Nontraditional communities, especially, students have the ability to provide for their food and clothing. However, what is required mostly is a way to engage their communities and develop emotional sustenance along with leadership skills through nontraditional education. There are five major services that have enabled many colleges and universities to provide the support that allows nontraditional communities to succeed in their journey (Gidley, 2007, p.121). First, flexible class schedules, including hybrid, evening, and online classes, have been crucial for the success of nontraditional communities. Degree programs, which have morning and afternoon sessions, have enabled nontraditional students from looking for their own successful brands. The increase in the number of professors who acknowledge that students also have adult responsibilities has also been critical in the success of this community. The second key service is the evening childcare offered to students who are in need of evening classes. The availability of evening degree programs in many universities has provided information on the significance of evening childcare. With higher learning institutions meeting this need, students are expected to continue succeeding in their educational ventures.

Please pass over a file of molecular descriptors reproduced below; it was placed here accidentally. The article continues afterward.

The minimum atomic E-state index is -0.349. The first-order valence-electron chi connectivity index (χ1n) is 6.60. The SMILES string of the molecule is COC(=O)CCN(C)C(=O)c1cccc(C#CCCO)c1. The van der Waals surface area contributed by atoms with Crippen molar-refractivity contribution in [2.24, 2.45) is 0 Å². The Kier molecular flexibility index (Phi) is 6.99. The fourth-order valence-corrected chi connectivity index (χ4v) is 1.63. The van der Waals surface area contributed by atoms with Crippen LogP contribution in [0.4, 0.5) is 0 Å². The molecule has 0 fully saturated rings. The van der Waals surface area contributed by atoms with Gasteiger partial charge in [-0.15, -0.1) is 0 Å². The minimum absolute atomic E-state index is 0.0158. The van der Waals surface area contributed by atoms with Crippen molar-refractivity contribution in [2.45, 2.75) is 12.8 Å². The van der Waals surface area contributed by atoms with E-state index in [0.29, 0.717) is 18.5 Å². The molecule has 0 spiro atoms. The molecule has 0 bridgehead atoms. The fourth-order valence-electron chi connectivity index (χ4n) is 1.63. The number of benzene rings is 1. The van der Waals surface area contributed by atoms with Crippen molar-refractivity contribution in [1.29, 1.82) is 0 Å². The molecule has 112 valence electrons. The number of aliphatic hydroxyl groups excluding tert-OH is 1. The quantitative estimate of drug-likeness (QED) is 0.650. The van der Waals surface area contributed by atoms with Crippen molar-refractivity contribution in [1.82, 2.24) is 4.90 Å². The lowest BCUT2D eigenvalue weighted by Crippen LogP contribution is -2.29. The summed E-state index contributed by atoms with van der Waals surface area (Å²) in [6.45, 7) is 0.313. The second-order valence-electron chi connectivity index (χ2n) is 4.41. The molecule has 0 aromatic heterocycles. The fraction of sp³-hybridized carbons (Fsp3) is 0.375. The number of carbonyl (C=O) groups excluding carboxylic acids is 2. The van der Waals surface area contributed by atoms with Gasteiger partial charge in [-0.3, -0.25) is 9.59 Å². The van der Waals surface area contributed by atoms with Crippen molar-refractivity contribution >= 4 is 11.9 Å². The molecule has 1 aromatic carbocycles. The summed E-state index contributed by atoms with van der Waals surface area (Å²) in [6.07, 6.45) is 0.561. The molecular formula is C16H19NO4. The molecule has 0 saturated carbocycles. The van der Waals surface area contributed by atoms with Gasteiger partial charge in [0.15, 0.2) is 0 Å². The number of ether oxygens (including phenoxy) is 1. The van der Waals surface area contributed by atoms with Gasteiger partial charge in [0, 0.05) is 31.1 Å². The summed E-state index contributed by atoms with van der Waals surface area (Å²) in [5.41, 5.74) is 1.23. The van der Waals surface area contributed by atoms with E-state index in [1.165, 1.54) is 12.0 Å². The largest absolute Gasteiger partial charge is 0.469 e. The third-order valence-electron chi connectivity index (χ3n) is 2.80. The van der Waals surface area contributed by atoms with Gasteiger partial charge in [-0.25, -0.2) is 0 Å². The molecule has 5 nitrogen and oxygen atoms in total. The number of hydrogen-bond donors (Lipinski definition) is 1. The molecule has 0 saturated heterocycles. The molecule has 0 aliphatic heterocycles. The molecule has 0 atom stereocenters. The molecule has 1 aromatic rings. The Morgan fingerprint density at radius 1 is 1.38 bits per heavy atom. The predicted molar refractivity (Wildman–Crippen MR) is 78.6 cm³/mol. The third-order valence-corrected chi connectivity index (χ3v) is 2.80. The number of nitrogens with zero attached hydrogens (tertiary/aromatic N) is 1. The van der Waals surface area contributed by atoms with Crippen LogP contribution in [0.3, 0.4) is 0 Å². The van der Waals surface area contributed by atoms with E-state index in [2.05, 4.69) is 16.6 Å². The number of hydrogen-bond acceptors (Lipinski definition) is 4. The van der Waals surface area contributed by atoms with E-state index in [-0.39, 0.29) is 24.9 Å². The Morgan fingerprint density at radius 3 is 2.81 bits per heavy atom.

The third key service is counseling which has helped students and the nontraditional communities periodically. There are various campus-counseling centers, which have enabled nontraditional students to stay in school despite having many daunting responsibilities. This is because it is quite challenging to balance school, family, and school. In this regard, the existence of professionals providing support as well as resources to make the balance easier is crucial (Gidley, 2007, p.122). Nontraditional student networks have also enabled these students to succeed. Nontraditional network communities enable students to engage with each other and get insights regarding the best ways that can be used for surviving at college. Many nontraditional students, occasionally, feel uncomfortable socializing with the younger learners (Gidley, 2007, p.126). The network provided by learning centers provides students with a safe place to engage and remain relaxed. Finally, peer mentors have been important guides in enabling nontraditional students to become successful. Nontraditional students have sought for advice from mentors. Despite the success of nontraditional communities in the education sector, these communities still grapple with various challenges. Four major challenges associated with nontraditional communities in education are balancing financial communities, enrolling first, technological difficulties, and confidence. Finances remain one of the main challenges faced by nontraditional students when they attend school. It entails the need for enough funds and economic instability within the students’ personal lives. Regarding enrolling first, many of the nontraditional students often find themselves being the first generation within their families with an opportunity of attending college. Consequently, these students are not familiar with the existing internal processes. Thirdly, many students may arrive at college or school without the needed equipment and lacking the capacity to access the internet while at home. This makes them face learning challenges in instances where all communication is conducted using the student email system. Finally, lack of confidence or low self-esteem impedes the students from achieving success. There is a need to tackle these challenges in order to enable nontraditional communities to attain academic success.